"I'm too old for running, uncle; Miss Power said it was not lady-like for girls in their teens," answered Rose, primly. "I take the liberty of differing from Madame Prunes and Prisms, and, as your physician, I order you to run. Off with you!" said Uncle Alec, with a look and a gesture that made Rose scurry away as fast as she could go. Anxious to please him, she raced round the beds till she came back to the porch where he stood, and, dropping down upon the steps, she sat panting, with cheeks as rosy as the rigolette on her shoulders. "Very well done, child; I see you have not lost the use of your limbs though you are in your teens. That belt is too tight; unfasten it, then you can take a long breath without panting so." "It isn't tight, sir; I can breathe perfectly well," began Rose, trying to compose herself. Her uncle's only answer was to lift her up and unhook the new belt of which she was so proud. The moment the clasp was open the belt flew apart several inches, for it was impossible to restrain the involuntary sigh of relief that flatly contradicted her words. "Why, I didn't know it was tight! it didn't feel so a bit. Of course it would open if I puff like this, but I never do, because I hardly ever run," explained Rose, rather discomfited by this discovery. "I see you don't half fill your lungs, and so you can wear this absurd thing without feeling it. The idea of cramping a tender little waist in a stiff band of leather and steel just when it ought to be growing," said Dr. Alec, surveying the belt with great disfavour as he put the clasp forward several holes, to Rose's secret dismay, for she was proud of her slender figure, and daily rejoiced that she wasn't as stout as Luly Miller, a former schoolmate, who vainly tried to repress her plumpness. "It will fall off if it is so loose," she said anxiously, as she stood watching him pull her precious belt about. "Not if you keep taking long breaths to hold it on. That is what I want you to do, and when you have filled this out we will go on enlarging it till your waist is more like that of Hebe, goddess of health, and less like that of a fashion-plate the ugliest thing imaginable." "How it does look!" and Rose gave a glance of scorn at the loose belt hanging round her trim little waist. "It will be lost, and then I shall feel badly, for it cost ever so much, and is real steel and Russia leather. Just smell how nice." "If it is lost I'll give you a better one. A soft silken sash is much fitter for a pretty child like you than a plated harness like this; and I've got no end of Italian scarfs and Turkish sashes among my traps. Ah! that makes you feel better, doesn't it?" and he pinched the cheek that had suddenly dimpled with a smile.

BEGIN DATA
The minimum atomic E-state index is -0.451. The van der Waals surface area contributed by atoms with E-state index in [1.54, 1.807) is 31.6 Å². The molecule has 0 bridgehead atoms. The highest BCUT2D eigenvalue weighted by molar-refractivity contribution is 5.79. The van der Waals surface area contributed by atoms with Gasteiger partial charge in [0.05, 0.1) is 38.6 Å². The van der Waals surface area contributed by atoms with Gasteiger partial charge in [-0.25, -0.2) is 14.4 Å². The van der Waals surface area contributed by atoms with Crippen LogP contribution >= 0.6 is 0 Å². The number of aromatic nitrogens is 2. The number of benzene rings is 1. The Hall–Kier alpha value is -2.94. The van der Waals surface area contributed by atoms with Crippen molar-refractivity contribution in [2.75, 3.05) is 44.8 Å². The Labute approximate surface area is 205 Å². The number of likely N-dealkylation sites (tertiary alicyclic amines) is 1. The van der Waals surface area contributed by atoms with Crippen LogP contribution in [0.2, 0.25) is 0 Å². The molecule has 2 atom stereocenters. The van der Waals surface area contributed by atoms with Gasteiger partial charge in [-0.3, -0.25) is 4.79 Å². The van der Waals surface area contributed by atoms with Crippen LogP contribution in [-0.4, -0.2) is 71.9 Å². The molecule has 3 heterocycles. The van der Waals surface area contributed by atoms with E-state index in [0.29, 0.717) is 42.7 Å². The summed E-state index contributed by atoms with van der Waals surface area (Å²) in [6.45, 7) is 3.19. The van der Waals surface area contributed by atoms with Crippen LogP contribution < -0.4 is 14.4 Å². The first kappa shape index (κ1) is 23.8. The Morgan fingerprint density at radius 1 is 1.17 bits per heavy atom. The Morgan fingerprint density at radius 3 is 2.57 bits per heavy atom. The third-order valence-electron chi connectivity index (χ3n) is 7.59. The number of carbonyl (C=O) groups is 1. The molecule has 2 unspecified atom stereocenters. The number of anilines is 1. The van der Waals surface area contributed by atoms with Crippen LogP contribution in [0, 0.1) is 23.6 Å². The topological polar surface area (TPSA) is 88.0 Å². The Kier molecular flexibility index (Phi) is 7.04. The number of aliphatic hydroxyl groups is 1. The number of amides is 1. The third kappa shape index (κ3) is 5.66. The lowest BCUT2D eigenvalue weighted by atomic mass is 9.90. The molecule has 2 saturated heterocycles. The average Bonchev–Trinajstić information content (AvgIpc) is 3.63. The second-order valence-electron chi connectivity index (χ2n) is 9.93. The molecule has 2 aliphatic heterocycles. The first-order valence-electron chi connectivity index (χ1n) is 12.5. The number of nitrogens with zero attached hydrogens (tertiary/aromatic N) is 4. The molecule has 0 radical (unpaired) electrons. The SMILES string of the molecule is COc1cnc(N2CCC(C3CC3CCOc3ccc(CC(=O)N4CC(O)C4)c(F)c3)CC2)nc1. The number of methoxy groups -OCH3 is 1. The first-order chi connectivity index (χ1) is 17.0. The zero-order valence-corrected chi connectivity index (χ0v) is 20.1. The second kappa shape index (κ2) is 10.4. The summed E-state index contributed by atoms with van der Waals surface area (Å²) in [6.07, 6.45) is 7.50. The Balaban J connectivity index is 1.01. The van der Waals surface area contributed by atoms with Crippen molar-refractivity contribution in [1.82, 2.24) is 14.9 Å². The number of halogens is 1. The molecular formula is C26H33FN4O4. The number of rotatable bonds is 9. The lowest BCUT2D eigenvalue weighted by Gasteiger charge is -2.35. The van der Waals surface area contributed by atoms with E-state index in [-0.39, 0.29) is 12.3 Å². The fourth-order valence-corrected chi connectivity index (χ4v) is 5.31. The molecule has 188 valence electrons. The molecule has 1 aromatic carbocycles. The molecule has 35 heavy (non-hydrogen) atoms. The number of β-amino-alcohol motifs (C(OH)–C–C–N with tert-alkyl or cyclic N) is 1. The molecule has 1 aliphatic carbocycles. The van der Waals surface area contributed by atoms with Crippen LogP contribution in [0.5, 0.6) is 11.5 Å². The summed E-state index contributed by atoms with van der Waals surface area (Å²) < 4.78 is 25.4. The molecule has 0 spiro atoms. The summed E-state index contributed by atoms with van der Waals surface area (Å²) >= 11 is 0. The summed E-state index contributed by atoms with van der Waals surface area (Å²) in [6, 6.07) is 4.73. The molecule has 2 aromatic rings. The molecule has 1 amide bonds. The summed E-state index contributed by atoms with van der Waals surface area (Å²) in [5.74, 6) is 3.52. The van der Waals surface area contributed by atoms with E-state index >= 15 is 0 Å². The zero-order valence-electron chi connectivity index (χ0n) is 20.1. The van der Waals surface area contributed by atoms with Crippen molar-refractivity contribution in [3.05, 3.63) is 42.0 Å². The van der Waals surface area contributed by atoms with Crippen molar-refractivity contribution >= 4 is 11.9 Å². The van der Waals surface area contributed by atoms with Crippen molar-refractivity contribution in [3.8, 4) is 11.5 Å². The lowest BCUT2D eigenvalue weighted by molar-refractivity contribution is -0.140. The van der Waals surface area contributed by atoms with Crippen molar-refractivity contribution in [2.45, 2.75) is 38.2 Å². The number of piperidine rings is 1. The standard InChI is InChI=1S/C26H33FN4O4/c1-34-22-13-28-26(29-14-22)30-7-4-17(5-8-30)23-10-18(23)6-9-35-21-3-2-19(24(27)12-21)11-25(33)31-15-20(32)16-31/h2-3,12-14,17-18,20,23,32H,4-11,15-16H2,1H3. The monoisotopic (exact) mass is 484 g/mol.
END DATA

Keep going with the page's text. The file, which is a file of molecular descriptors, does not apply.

I should mention, that all the books referenced in this post are in the public domain and available to read on Project Gutenberg.
This passage, however old, still doesn’t feel out of date. Girls of today can still identify with Rose’s trials and tribulations, such as they are.
In this sequel to Eight Cousins, Rose Campbell returns to the “Aunt Hill” after two years of traveling around the world. Suddenly, she is surrounded by male admirers, all expecting her to marry them. But before she marries anyone, Rose is determined to establish herself as an independent young woman. Besides, she suspects that some of her friends like her more for her money than for herself.
Again, I love the independent streak that Rose has. She has a determination to make something of herself and do the best she can with her own abilities. You can probably determine that Rose’s love interests are among her cousins, which I imagine seemed a typical solution in that day and age. It seemed fairly natural to some extent, as Rose didn’t meet any of the boys until she was a teenager. The financial issues dealt with in this book are interesting: family wealth, marriage out of one’s station, and philanthropy as a profession. A book more for older children than the first one, as the adventures are more grown up and less childish, but again very enjoyable.
So, I hope I’ve inspired you to pick up an old favourite, or perhaps search out a new children’s classic. Sometimes, the old stories really are the best.